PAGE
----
After spending six weeks working in and around Guthrie, the cast and production crew of the indie movie “Asking For It” have wrapped their filming. During their stay, the movie set up headquarters at the Pollard Inn and used multiple local businesses for housing and meals, as well as shooting locations.
Stacy’s Place, Rooster’s Hard Times Club, Guthrie Junior High, and the Carnegie Library were among the locations that were used for filming, but other hometown favorites also benefited from the influx of out-of-town business. Employees at downtown restaurants, bars, shops, and vendors had the chance to develop relationships with cast and crew who made Guthrie their home away from home for over a month.
From daily trips to Rick’s Fine Chocolates and Coffee and Hoboken Coffee Roasters to impromptu dance parties on downtown sidewalks, our town invited this particular movie crew to a more in-depth relationship than others who have visited in the past. This is due, in great part, to the openness of the cast and crew to engage with the people of Guthrie. These were not “Hollywood types” who stayed apart from the population of the community.
The friendliness, courtesy, and inclusiveness of members of the production was evident, even when schedules were tight and things went wrong. Members of the production team were quick to state that they would replace any person on the crew that acted in a way that was inappropriate or caused an unsafe working environment. That statement was backed up after a small fire ignited on set in the junior high and the special effects team was restructured to insure future safety.
Off the set, the people involved with making the movie brought Guthrie something that we need from time to time—an outside perspective. They joined us for downtown Halloween trick-or-treating. They engaged in our lives by eating with us and joining us at The Jungle bar for karaoke and drinks. They asked about our experiences living in Oklahoma, rather than accepting “fly-over” stereotypes. They also showed us more of themselves than we could ever read in an article or watch in an interview.
“Asking For It”—written and directed by Eamon O’Rourke and produced by Ezra Miller--includes a cast of strong young female actors such as Kiersey Clemons, Alexandra Shipp, and Vanessa Hudgens. With stunts coordinated by veteran Cole McKay, it also provided ample opportunities for up-and-coming stunt woman Ebony De la Haye to exhibit her action-hero-level skills.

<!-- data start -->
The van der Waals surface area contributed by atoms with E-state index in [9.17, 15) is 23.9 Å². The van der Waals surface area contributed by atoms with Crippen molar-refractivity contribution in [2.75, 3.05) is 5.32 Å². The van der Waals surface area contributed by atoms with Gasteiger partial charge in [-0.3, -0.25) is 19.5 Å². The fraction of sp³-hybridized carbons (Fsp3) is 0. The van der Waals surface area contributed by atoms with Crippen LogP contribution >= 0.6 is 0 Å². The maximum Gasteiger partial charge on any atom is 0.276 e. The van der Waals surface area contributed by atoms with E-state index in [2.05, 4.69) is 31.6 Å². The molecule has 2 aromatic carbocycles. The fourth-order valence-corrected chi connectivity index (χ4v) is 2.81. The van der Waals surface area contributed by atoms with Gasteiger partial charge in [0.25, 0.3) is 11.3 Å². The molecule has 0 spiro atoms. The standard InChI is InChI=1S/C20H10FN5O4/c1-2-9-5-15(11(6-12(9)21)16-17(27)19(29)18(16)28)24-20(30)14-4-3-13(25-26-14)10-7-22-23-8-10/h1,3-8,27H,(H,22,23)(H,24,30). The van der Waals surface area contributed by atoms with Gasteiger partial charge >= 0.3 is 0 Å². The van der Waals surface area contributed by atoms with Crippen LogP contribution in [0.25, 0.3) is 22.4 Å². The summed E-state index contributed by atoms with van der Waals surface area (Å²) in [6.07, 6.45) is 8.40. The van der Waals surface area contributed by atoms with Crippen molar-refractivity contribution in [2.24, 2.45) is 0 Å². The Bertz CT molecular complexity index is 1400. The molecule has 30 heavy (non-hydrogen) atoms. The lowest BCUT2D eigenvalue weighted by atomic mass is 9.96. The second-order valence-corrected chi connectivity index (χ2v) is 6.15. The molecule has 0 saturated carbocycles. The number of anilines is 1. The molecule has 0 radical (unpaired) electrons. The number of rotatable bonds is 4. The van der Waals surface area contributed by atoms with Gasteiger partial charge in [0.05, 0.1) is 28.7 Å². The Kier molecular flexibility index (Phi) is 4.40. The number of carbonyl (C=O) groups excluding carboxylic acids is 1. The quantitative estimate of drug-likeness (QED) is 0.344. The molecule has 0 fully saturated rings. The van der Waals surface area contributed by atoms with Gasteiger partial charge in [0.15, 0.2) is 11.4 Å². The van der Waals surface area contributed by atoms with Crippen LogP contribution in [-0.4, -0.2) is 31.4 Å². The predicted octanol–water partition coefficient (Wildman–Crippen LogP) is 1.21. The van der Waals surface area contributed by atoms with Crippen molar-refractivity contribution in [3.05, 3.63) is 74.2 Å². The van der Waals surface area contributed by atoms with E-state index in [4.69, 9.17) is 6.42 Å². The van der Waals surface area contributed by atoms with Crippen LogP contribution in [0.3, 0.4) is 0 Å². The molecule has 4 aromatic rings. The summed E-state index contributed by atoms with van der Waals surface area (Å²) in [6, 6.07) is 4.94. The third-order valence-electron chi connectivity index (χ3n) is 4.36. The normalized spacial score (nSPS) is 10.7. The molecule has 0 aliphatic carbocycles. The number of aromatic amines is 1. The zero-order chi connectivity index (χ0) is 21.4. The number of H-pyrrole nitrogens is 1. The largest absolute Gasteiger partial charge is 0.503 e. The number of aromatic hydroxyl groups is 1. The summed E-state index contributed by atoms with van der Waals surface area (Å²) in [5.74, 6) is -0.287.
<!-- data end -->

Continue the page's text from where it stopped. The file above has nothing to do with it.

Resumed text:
In addition to well-known actors brought in to perform lead roles, extras and featured minor roles were filled by Oklahoma residents. Local performers were sourced through word-of-mouth and open casting calls by Freihofer Casting. Actors and individuals of all ethnicities, sexual orientations, genders, body types, and abilities were brought in to work on the film.
When shooting a party scene with a large number of extras from the LGBTQ+ community, actors and members of the production crew worked hard to create a completely inclusive environment. Before filming began Ezra Miller appeared in the extras holding location, sporting their usual unicorn pajamas, nail polish, lipstick, facial stubble, and trench coat. They spoke to the room and stated plainly that there would be no tolerance for behaviors or speech that caused anyone to feel unwelcome or uncomfortable. There were no exceptions made. From the top down, everyone involved in the almost twelve-hour shoot was expected to behave respectfully and in the spirit of acceptance.
It may not have been a necessary speech for the eclectic crowd gathered, but it was still appreciated and applauded by the room. The group, which included almost every imaginable variation of the gender/sexuality spectrum, quickly developed the feeling of family. Throughout the night, both during and in-between takes, a strong sense of community was built and new friendships were made as In the middle of the Bible Belt, a group of societal outliers experienced a feeling of complete safety that is often missing in small, rural towns.
The film explores the theme of recovery from sexual violence through the building of an accepting, protective minority community and also delves into the fantasy of vigilante justice. In our current culture, where more individuals are speaking out every day as survivors of sexual abuse and violence, “Asking For It” is bringing the secret dreams of many into the light of day by giving us a different kind of “superhero”. Instead of comic-book characters, these heroes are everyday people seeking their own justice. It’s a scenario that speaks to the frustration of many whose personal tragedies are never righted.
While any change to the routine of our small city can cause frustration for citizens and local officials, the filming of “Asking For It” provided opportunities for the members of our community on a level that far outweighed the inconveniences.